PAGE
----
Each thank you point is roughly worth 1 cent (sometimes a lot more depending on what you redeem the points for), so I’m getting back anywhere from 1-5% on all my purchases.

    I also get 800 points a month for banking with Citibank.

    I love this program, but I rarely see it get mentioned when the topic of rewards comes up.

  16. I love Froogle.com

    Just found this device for 19.99

    link

  17. TW – Your math looks good, except only your very first purchase will get 12 months at 0%; Your average time will be 6 months, making the math much closer. There are a few other issues too – I need to write up a post dealing with the pros and cons of doing that. But I do agree that if you can’t max out the card using other means then using it for purchases can yield a good return too.

    Stever – Actually, the Citi Driver’s Edge card let’s you convert to ThankYou points very easily. That’s actually how I plan to redeem my points, instead of having to worry about sending in receipts. I use ThankYou points to convert to Gas or Target gift cards, both of which I use up easily.

    Wes – I think you meant to put this in the previous KillaWatt post. I just want to note that shipping is $13 for that site, bringing it to $33 shipped. The cheapest I found was $25 shipped at some small mom and pop site.

  18. TW: The use of a rewards credit card makes only sense if you keep paying off and charging to that card. For example you charge $100 each month to the credit card, and pay it off next month (no interest incurred). With a 1% cashback card that’s 12 x $1 in rewards = $12 vs $4.51 profit from savings.
    You could argue that you could put $100 away into savings as well and your profit would increase. But than you don’t have access to that money. But you can charge expenses to a rewards card that you have anyways like groceries, gas etc. So you have access to the money.

  19. You are correct Jonathan, I was forgetting that for a 12 month card, only the first purchases will reap the full 12 months savings interest.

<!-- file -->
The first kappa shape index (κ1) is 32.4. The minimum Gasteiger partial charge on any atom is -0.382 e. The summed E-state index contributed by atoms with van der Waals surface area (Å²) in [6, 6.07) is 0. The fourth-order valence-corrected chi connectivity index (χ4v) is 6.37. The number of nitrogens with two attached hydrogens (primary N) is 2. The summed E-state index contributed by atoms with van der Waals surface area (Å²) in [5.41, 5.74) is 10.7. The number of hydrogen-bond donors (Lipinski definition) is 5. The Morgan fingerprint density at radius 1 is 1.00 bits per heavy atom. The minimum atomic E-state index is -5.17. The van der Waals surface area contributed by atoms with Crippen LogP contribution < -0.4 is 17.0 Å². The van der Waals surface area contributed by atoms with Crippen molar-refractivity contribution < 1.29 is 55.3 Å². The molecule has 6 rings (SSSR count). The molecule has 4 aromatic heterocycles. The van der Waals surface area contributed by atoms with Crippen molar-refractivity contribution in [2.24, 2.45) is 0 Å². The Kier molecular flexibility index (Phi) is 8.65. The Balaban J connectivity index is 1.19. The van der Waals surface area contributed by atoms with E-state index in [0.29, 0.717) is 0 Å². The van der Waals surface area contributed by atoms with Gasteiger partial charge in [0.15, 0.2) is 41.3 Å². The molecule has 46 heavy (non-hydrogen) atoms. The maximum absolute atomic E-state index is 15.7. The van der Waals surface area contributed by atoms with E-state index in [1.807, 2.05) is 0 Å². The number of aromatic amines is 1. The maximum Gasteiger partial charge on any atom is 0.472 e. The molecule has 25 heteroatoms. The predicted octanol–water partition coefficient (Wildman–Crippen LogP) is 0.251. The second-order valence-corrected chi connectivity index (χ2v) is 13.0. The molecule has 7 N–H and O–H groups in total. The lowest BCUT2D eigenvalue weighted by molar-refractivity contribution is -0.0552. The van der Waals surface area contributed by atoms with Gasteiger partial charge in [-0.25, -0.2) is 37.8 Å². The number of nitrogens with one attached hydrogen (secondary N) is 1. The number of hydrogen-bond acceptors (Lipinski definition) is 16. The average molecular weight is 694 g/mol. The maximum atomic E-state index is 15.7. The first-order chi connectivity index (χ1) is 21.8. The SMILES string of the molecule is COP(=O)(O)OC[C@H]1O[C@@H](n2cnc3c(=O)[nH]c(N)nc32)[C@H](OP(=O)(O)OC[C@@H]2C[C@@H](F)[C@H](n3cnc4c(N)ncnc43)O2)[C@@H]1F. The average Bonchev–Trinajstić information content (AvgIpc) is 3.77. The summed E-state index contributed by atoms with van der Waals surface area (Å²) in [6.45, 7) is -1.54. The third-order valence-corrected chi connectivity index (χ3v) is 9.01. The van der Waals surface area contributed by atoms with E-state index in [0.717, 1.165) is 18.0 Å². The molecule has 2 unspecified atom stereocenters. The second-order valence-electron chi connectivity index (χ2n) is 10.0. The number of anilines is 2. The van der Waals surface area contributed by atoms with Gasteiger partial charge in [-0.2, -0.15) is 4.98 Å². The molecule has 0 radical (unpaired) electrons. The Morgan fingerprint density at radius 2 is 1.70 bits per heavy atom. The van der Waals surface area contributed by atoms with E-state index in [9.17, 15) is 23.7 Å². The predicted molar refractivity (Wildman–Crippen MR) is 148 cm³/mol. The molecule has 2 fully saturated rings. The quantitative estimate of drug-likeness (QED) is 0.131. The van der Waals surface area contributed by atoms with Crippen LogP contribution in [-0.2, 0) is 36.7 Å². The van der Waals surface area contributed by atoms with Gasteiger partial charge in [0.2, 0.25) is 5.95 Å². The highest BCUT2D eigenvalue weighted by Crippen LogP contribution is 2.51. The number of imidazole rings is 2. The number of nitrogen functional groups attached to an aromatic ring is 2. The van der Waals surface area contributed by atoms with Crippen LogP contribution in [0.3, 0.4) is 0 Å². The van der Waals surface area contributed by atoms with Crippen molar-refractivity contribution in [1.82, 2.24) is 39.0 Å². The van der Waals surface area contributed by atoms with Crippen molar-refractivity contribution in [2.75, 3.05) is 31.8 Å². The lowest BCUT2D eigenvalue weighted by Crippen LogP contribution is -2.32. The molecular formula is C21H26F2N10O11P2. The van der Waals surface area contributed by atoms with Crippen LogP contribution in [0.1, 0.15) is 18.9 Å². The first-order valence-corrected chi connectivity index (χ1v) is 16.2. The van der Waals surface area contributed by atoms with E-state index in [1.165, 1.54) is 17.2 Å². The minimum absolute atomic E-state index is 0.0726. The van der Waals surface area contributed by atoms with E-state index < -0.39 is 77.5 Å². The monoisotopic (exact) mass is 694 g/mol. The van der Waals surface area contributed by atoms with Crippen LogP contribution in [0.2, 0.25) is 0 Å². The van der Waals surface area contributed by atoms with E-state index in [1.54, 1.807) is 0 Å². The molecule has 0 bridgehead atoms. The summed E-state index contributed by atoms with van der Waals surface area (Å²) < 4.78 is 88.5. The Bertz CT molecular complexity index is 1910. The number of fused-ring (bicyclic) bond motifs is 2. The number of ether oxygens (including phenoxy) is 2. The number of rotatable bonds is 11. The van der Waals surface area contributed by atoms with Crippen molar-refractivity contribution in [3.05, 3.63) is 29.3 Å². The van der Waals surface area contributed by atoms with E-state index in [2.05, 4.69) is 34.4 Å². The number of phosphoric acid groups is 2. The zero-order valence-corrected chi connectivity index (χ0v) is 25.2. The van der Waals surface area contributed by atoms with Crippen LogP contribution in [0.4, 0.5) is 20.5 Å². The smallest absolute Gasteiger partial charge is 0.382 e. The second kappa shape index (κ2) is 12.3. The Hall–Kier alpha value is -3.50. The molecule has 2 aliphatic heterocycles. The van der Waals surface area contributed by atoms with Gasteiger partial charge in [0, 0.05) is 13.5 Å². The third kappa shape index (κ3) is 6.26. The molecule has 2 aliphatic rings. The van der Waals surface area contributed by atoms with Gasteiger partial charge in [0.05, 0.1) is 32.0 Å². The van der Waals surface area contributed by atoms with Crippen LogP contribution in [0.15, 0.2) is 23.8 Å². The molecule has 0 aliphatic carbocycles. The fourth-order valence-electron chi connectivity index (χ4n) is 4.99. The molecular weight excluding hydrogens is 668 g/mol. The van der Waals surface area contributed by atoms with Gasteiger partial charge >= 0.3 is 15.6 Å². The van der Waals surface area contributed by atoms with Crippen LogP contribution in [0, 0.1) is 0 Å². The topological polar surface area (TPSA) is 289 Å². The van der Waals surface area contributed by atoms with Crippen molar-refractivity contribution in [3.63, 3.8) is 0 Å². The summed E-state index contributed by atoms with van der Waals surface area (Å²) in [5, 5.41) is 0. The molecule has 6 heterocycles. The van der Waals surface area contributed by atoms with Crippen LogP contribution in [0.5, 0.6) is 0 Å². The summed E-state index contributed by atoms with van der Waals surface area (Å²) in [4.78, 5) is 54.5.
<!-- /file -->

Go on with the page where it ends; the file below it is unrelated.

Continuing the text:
I am currently using a 2 year 0% purchase card from AMEX though, so in my case i’m racking up a lot due to the 2 year period, wheee!

    Still if we take your example of 1/2 the reward for a 12 month 0% card, you are still up on “normal purchases” that are on a card which limits you to only 1% – 1.5% per purchase. So gas/grocery/drugstore 5% rewards seem to be great on good bonus cards, most other purchases seem to be best on 0% purchase cards when you save the payments in a savings account.

  20. Now that BofA acquisition of MBNA is complete, can anyone confirm what “Steve the K” posted earlier regarding WebConnect vs DirectConnect using Quicken/Money. Did they transition to BofA’s online system? That feature is definitely more important to me than 0.5% more cash back, and I don’t want to open a Fidelity as well as CC account to find out. Thanks.

  21. You get 1 points per dollar spent, but $1.5 per point:

    “5,000 points may be redeemed for a converted equivalent dollar amount of $75.”

  22. Cool.

    Btw, this is a great site! Thanks.

  23. We have had and MBNA mastercard “Myrtle Beach Golf” rewards card for over 10 years. We have been saving our rewards points toward a golf vacation. When the merger to Bank of America was in process we inquired about these points and if they would transfer and if we would loose anything and the answer was that we would have them and not loose anything and that they do not expire. We earned enough for several days hotel and rounds of golf for two.

    Per our last statement our points are gone. We called asap and they said that they have been transfered to the World Points and based on this new point system we can not even get a round trip ticket.

    Has anyone else experienced this? Any suggestions on what to do next?

  24. Albrecht says:

    Update: $100 bonus is no longer offered. It’s been replaced by miles program:
    http://www.fidelity.com /delta
    http://www.fidelity.com /united
    http://www.fidelity.com /american

    The updated link for the Visa card: http://personal.fidelity.com/products/checking/content/investment_rewards_card.shtml.cvsr

Trackbacks

  1. [...] Back in my post Why You Shouldn?t Settle For a 1% Cashback Credit Card, commenter TW raised a good question: Isn?t the best ?return? on credit card use found using a 0% on purchases card and put the money you would use to pay it off in an interest account (5.5% E-Loan account, etc.) instead of trying to use the best rewards bonus card where you?d need to pay off the monthly balance to avoid fees? [...]

  2. [...] While you’re comparing these, you should also look at the offers from the major credit card companies to see if any offers match your spending profile. Good places to start include Chase, Bank of America, CitiBank, and CapitalOne. Whenever you find one that’s interesting, make sure to evaluate it carefully before signing up. If you’re not earning back at least 1.5%, there is probably an offer out there better for you. For example, My Money Blog recommends a Fidelity Investment Rewards card that generates 1.5% cash back into a Fidelity account (of course, you need a Fidelity investing account first…). [...]